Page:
A Tesla investor says he was recently questioned by U.S. regulators about that infamous “funding secured” tweet

Last week, on stage at TechCrunch Disrupt, regulator Jina Choi, who heads the SEC’s wide-reaching San Francisco unit, declined to confirm or deny that the SEC is investigating Tesla CEO Elon Musk for possible fraud. Said Choi, “I can’t tell you about any particular investigation in our office. And I can’t confirm or deny the […]

Last week, on stage at TechCrunch Disrupt, regulator Jina Choi, who heads the SEC’s wide-reaching San Francisco unit, declined to confirm or deny that the SEC is investigating Tesla CEO Elon Musk for possible fraud.

Said Choi, “I can’t tell you about any particular investigation in our office. And I can’t confirm or deny the existence of investigations that are in our office. I can say that we are very diligent about covering the issuers in our region and some of the more high-profile issuers in our region. We try to stay on top of that, but that’s about all I can say.”

Now, investor James Anderson of the global asset manager Baillie Gifford tells Reuters that, as a shareholder, he was recently questioned by U.S. securities regulators about Musk’s famous  — and possibly fateful  —  early August tweet that he was thinking of taking Tesla private and that he had “funding secured.”

Said Anderson to Reuters, “I don’t know what they’ll do with [Musk], but there’s no implication that we’ve done anything wrong . . . I think quite naturally they wanted to know whether major shareholders had any lead indication or knowledge of the tweet about ‘funding secured.’”

Because it isn’t talking, it’s impossible to know how seriously the SEC is looking into the chain of events that led to the tweet or what followed. As industry watchers likely know, days after making his surprising announcement, Musk elaborated on why he made it, writing in a post that he’d left a late July meeting with Saudi Arabia’s sovereign-wealth fund that gave him the impression that a deal to take Tesla private could close.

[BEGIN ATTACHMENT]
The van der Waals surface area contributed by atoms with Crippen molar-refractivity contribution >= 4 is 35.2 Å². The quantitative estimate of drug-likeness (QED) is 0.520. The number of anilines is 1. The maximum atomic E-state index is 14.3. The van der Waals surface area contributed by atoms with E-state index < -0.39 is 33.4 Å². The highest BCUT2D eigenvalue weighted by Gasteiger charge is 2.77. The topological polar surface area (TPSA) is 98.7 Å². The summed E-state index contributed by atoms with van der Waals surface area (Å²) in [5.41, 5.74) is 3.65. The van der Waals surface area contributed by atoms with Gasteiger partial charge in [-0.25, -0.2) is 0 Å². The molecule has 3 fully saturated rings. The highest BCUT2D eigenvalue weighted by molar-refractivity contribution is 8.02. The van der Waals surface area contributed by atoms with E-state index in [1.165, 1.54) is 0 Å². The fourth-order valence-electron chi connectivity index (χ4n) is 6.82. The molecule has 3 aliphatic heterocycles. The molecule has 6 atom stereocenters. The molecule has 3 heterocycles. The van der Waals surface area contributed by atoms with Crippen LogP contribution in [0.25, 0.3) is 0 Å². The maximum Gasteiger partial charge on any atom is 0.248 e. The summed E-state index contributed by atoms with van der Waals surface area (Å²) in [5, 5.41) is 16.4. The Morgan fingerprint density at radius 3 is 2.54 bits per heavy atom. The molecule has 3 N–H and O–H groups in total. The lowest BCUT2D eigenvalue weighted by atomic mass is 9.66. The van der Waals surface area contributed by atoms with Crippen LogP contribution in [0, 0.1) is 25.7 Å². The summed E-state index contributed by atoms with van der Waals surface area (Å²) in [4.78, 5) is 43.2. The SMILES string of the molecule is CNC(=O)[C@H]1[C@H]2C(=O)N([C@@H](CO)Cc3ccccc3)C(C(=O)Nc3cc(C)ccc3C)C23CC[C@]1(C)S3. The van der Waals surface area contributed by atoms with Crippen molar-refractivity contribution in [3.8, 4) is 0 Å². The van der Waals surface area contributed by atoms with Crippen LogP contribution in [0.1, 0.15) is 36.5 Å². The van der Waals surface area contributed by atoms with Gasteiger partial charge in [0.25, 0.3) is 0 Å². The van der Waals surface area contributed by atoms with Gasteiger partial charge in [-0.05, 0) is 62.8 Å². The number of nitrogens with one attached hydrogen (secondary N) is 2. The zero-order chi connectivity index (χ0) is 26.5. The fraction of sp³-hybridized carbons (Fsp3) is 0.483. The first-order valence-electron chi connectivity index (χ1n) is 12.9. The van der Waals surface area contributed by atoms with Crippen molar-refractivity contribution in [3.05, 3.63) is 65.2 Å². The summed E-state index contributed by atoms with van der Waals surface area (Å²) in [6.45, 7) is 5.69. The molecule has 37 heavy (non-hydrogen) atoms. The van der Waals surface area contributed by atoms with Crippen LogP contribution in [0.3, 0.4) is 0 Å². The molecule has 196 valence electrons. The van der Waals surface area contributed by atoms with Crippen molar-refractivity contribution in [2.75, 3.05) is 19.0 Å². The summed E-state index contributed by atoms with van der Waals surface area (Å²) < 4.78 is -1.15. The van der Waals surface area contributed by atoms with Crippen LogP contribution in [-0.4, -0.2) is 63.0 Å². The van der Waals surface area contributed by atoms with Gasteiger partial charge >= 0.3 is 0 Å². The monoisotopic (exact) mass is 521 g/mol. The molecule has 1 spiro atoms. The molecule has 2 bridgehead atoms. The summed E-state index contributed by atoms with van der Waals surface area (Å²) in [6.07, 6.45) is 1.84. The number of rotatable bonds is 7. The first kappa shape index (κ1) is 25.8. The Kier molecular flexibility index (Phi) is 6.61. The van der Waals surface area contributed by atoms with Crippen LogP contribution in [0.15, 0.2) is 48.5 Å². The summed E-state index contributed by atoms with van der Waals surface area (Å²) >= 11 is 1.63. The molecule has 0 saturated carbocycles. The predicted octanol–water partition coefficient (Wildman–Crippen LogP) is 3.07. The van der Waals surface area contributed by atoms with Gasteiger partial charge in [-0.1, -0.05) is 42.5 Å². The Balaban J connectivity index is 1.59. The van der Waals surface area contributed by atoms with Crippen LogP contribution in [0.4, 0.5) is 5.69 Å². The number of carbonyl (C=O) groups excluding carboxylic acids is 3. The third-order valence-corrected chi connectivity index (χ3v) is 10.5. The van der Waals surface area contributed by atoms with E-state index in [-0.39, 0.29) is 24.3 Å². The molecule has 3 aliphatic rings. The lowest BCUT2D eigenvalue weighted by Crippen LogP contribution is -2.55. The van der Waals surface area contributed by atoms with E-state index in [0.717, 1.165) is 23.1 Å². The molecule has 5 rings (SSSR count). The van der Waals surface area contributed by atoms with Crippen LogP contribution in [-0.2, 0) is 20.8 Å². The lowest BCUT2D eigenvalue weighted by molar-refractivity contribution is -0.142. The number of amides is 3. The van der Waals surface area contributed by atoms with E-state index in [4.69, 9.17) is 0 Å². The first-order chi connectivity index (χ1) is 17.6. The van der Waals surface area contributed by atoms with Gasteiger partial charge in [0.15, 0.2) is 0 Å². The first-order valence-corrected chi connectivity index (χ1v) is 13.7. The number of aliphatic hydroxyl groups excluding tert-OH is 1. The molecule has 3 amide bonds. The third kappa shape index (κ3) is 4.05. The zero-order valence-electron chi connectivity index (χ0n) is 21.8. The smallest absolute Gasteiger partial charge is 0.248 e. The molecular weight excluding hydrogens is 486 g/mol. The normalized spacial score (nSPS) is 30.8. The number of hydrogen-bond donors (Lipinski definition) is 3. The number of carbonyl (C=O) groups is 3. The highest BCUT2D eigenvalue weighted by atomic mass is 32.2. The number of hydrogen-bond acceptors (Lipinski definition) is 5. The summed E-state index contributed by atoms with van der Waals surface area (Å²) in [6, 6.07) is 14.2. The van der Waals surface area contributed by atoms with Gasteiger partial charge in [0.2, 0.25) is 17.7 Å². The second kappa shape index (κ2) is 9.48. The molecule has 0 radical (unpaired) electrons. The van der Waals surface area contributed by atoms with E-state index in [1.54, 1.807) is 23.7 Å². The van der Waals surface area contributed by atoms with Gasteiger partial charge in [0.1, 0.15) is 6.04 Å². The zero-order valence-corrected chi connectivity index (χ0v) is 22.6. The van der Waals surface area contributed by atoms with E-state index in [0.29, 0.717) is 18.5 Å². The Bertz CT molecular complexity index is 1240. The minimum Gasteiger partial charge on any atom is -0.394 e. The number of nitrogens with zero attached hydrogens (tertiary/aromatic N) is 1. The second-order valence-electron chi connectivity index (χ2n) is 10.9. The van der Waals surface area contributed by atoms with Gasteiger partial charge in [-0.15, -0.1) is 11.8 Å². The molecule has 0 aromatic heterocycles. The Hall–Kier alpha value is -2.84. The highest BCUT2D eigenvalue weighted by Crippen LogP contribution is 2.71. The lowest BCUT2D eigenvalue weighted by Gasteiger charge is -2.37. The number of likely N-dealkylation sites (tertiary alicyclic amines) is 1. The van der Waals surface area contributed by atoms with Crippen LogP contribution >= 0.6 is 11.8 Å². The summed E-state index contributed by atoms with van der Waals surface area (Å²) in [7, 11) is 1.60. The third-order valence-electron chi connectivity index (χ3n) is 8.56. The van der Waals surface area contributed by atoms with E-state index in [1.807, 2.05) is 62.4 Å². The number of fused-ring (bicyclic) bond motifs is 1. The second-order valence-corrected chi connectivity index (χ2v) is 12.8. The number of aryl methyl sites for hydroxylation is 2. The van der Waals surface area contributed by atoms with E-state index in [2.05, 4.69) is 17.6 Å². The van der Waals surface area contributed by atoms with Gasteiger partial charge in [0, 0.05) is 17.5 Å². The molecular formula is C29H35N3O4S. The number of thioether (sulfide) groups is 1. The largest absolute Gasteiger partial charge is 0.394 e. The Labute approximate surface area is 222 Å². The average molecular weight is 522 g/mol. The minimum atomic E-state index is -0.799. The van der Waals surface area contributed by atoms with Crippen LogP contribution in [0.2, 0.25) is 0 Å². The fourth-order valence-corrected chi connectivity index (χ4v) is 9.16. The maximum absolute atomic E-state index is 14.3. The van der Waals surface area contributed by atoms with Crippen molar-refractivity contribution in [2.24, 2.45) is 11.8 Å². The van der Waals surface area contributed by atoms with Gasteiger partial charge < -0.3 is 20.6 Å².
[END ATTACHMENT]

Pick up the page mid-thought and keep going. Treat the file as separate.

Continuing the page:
tick-tock account by the WSJ of what happened behind the scenes during this period —  it was published shortly after Musk abandoned his take-private idea – said officials in the kingdom were “rankled” by the suggestion that the Saudis, who have quietly acquired up to 5 percent of the company’s shares this year,  had made any kind of formal proposal.

Bruised feelings aside, Musk, it’s now plain, may be dealing with regulatory fall-out, too. And interestingly, much of what happens next may center not just on interviews with shareholders and Musk’s other communications, but on plain-old psychology.

On stage, we asked Choi if, typically, false statements are enough to prove fraud or whether there needs to be an accompanying scheme. “When you talk about fraud,” she’d answered, “you’re talking about a state of mind, you’re talking about mens rea. We call it scienter. You have to do something with intentionality. The idea of just making a misstatement doesn’t necessarily rise to the level of fraud. I think that’s what makes our investigations so challenging. I think the idea of trying to understand what’s in people’s heads can be very difficult.”

Misstatements can “be the first step to fraud,” Choi had added. “But generally, when we talk about fraud the F word, I think we are talking about a state of mind that’s a little bit higher than that.”